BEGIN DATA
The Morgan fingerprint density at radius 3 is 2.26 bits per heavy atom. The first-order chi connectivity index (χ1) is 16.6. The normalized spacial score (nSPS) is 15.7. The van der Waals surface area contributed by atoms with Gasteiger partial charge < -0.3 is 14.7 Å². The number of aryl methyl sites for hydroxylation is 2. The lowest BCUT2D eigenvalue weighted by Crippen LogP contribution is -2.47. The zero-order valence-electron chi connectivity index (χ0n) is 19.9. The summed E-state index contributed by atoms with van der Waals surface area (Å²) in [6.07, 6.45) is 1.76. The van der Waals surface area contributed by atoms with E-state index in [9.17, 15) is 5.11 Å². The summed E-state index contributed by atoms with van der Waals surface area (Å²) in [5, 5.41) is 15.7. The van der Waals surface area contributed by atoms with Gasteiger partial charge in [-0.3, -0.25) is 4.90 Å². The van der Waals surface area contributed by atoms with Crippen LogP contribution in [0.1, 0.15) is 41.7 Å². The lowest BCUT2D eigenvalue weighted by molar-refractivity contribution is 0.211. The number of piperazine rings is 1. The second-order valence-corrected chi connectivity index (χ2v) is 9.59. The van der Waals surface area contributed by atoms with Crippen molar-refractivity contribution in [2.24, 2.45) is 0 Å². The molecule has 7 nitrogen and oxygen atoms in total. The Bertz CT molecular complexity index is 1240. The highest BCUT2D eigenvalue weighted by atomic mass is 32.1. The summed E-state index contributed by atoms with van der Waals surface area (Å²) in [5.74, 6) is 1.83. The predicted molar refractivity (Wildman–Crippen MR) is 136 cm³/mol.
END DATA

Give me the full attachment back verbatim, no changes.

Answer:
The Morgan fingerprint density at radius 3 is 2.26 bits per heavy atom. The first-order chi connectivity index (χ1) is 16.6. The normalized spacial score (nSPS) is 15.7. The van der Waals surface area contributed by atoms with Gasteiger partial charge < -0.3 is 14.7 Å². The number of aryl methyl sites for hydroxylation is 2. The lowest BCUT2D eigenvalue weighted by Crippen LogP contribution is -2.47. The zero-order valence-electron chi connectivity index (χ0n) is 19.9. The summed E-state index contributed by atoms with van der Waals surface area (Å²) in [6.07, 6.45) is 1.76. The van der Waals surface area contributed by atoms with E-state index in [9.17, 15) is 5.11 Å². The summed E-state index contributed by atoms with van der Waals surface area (Å²) in [5, 5.41) is 15.7. The van der Waals surface area contributed by atoms with Gasteiger partial charge in [-0.3, -0.25) is 4.90 Å². The van der Waals surface area contributed by atoms with Crippen LogP contribution in [0.1, 0.15) is 41.7 Å². The lowest BCUT2D eigenvalue weighted by molar-refractivity contribution is 0.211. The number of piperazine rings is 1. The second-order valence-corrected chi connectivity index (χ2v) is 9.59. The van der Waals surface area contributed by atoms with Crippen molar-refractivity contribution in [2.24, 2.45) is 0 Å². The molecule has 7 nitrogen and oxygen atoms in total. The Bertz CT molecular complexity index is 1240. The highest BCUT2D eigenvalue weighted by atomic mass is 32.1. The summed E-state index contributed by atoms with van der Waals surface area (Å²) in [5.74, 6) is 1.83. The predicted molar refractivity (Wildman–Crippen MR) is 136 cm³/mol.